Amiri, Moghimi, and Kazemi (2010) concluded in their study that there was significant relationship between the elements of intelligence and cultural intelligence in particular and performance of the employees.

Yazdani and Riahi (2010) surveyed the relationship between emotional intelligence and performance of administrative employees of Shiraz Medical Science University and argued that there was a direct and positive relationship between the two variables. They also found that strongest dependency was between emotional intelligence and performance of the participants, which highlights the role of emotions and feelings in the improvement of employees' performance.

Based on the literature review, a conceptual model was proposed as shown in Figure 1 below.


Figure 1. Conceptual model.



Main Hypothesis

Emotional intelligence affects mental social factors of human force performance.

Secondary Hypotheses

Intrapersonal skills of emotional intelligence influence mental-social factors of human force performance of employees of Tehran-based branches of Bank Mellat.

Stress management of emotional intelligence influence mental-social factors of human force performance of employees of Tehran-based branches of Bank Mellat.

General mood of emotional intelligence influence mental-social factors of human force performance of employees of Tehran-based branches of Bank Mellat.



Regarding the purpose, the study is an applied work carried out through field study. The study population was comprised of employees of Bank Mellat, Dist. 2, Tehran (58 branches with 700 employees). Using Morgan's Table, 248 employees were selected, taking the probability of unfilled questionnaires into account; 260 questionnaires were distributed, 250 completed questionnaire were collected, and 248 questionnaires were used for data gathering. District 2-Tehran was selected through cluster sampling and the participants were selected through stratum-random method. The variables were measured using the questionnaire and the aspects of emotional intelligence were determined based on Bar On's model and the standard questionnaire. Regarding the elements of performance, Tavari, Sokhkian, & Mirnejad's (2008) model and questionnaire designed by the researcher were used. Reliability of the questionnaire was ascertained using Cronbach's alpha (α ≥ .7) and composite reliability (CR ≥ .8). It is notable that CR is more reliable than Cronbach's alpha as it takes the weight of every statement into account. To check validity of the questionnaire, it was sent to experts and the average variance extracted (≥ .5) was obtained. This coefficient was used to determine the role of devoted leadership in the success of a project. Acceptable range of this coefficient for single structures (including the present study) is equal or higher .33 and the coefficient less than .33 indicates little capability of the independent structure for prediction. Factor analysis and structural equation modeling (SEM) were used to analyze the data. The SEMs used in this study were variance-based and solved through partial least square (PLS). Difference between variance-based (PLS) and covariance-based method (Lisrel) reside with the fact that the former has no specific distribution hypothesis and is more compatible with whatever number of samples. In addition, it has fewer limitations, especially when we need to predict variables. In brief, this method has many advantages over covariance-based method, since the only advantage of the latter is its ability to examine two-way relationships simultaneously. The method is featured with several validity indices, which are suitable for composite structures, which is not the case here. In addition, at α = .05, t-value > 1.96 is assumed significant (Azar, 2012). In addition, factor loads of the structural model were used to measure the weight of each element, so that the element is more important when its value is closer to 1.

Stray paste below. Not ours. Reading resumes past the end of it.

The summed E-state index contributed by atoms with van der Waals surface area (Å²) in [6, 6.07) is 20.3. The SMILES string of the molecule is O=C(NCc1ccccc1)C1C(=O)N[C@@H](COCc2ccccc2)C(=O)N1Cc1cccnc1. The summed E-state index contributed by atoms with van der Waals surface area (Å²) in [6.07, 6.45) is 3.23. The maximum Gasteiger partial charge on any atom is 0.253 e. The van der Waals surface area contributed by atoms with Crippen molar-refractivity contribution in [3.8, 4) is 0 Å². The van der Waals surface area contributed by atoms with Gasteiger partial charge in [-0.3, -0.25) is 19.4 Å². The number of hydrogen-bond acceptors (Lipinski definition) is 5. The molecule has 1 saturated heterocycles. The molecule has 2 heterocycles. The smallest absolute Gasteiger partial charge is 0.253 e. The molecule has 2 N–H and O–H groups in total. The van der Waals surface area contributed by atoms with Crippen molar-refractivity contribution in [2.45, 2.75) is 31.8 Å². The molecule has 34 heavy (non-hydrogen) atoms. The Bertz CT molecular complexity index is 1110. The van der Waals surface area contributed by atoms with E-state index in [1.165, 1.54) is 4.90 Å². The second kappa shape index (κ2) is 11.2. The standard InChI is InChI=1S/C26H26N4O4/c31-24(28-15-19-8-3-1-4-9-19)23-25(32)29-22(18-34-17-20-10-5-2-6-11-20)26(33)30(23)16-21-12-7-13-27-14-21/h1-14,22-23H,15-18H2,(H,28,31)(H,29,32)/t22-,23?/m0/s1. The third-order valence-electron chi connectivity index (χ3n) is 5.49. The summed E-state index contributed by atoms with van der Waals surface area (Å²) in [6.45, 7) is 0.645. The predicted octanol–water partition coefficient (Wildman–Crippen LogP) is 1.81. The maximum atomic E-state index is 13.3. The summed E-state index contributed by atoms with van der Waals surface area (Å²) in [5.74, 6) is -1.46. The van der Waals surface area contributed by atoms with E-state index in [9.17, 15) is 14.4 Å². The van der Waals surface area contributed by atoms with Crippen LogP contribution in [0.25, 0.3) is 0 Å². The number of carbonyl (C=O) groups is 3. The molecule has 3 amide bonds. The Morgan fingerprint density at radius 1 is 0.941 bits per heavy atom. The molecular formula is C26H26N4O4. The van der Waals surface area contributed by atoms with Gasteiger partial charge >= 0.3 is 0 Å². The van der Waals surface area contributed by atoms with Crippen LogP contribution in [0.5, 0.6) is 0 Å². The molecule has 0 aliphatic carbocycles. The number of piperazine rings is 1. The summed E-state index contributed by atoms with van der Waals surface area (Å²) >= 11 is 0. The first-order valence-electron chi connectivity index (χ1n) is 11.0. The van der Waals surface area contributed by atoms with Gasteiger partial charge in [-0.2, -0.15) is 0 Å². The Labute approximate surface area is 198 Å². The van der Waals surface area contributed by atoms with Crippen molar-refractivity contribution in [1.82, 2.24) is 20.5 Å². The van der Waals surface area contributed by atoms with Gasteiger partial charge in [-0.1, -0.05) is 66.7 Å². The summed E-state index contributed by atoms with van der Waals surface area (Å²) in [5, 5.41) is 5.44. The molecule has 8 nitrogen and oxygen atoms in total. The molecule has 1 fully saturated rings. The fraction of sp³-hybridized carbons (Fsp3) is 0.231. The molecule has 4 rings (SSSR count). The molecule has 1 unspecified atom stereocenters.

Data analysis

Figure 2 below shows standard and significant outputs regarding the main hypothesis.


Figure 2. Standard output for main hypothesis.


As drawn, path coefficient of emotional intelligence effects on social-mental factors in human force performance is .88, which is considerable. In addition, all factor weights are above .7 and, thereby, the model is acceptable. Significance outputs are illustrated in Fig. 3.


Figure 3. Significance output as to t-value regarding the main hypothesis.


As shown, all the paths and factor loads are significant and, therefore, the main hypothesis is statistically supported at a level of confidence of 99%. Validity and reliability coefficients are listed in Table 1.


Table 1 Validity and reliability indices of the conceptual model.


As listed above, all the validity and reliability indices are confirmed. In addition, explanatory power of the model is confirmed. Taking factor loads into account, effects of emotional intelligence on social-mental factors of human force are confirmed. In addition, path coefficients, the significance of the effect of each one of the aspects of emotional intelligence on social-mental factors of human force performance, are listed below.